Acetate and lactate formation increased under the cultivation conditions we used for isopentenol production (Fig. 3a–c). To test if isopentenol titer could be improved by blocking formation of these organic acids, we targeted the genes encoding pyruvate oxidase (poxB) or lactate dehydrogenase (ldhA) for deletion. We generated the single mutant strains ∆poxB and ∆ldhA, as well as a double mutant strain ∆poxBldhA to redirect flux away from either or both acetate or lactate. Resulting strains were then transformed with the isopentenol production plasmid. The wild-type C. glutamicum produced ~ 225 mg/L at the 24 h timepoint, which was slightly lower than previous production runs with this strain but within the error range, likely due to batch to batch variation in media preparation (Fig. 4). The ∆poxB mutant did not significantly improve isopentenol titer (Fig. 4), even though accumulation of acetate was reduced from 5 g/L down to ~ 35 mg/L. The ∆ldhA strain did not produce more than trace isopentenol (Fig. 4). The ∆poxBldhA strain continued to show marked improvement over the wild-type strain at the 48 h timepoint, producing ~ 500 mg/L isopentenol in the ∆poxBldhA strain (Fig. 4). The rational gene deletions in C. glutamicum lowered accumulation of side-products, but improvements to isopentenol titer were limited to at most a twofold increase.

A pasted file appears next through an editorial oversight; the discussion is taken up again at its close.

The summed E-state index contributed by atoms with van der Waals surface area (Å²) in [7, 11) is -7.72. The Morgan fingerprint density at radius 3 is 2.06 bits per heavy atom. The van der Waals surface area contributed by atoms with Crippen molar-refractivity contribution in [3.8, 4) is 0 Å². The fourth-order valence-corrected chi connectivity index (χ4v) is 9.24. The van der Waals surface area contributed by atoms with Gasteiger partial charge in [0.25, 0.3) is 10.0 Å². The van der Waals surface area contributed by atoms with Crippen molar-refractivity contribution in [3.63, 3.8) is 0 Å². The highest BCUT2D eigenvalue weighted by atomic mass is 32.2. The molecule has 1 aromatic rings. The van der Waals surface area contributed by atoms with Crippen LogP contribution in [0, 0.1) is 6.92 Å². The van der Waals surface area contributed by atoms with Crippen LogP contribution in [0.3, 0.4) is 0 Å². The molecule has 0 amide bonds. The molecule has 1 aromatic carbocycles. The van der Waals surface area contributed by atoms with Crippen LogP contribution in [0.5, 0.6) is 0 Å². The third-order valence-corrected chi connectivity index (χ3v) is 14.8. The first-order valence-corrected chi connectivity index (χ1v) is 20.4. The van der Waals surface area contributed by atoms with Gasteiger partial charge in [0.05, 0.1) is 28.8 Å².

Fig. 4

Rational engineering of C. glutamicum host chassis and isopentenol production pathway. Analysis of C. glutamicum strains ∆poxB, ∆ldhA, and double mutant ∆poxBldhA strains on isopentenol production: Strains of the indicated genotype (WT, ∆poxB, ∆ldhA, and ∆poxBldhA) were cultivated in 24-well deep well plates. Isopentenol titer was measured as described in Additional file 2A, B. Data was generated from three independent biological replicates for each genotype, and error bars indicate standard error

Expression of the isopentenol pathway protein HmgR strongly correlates with isopentenol titer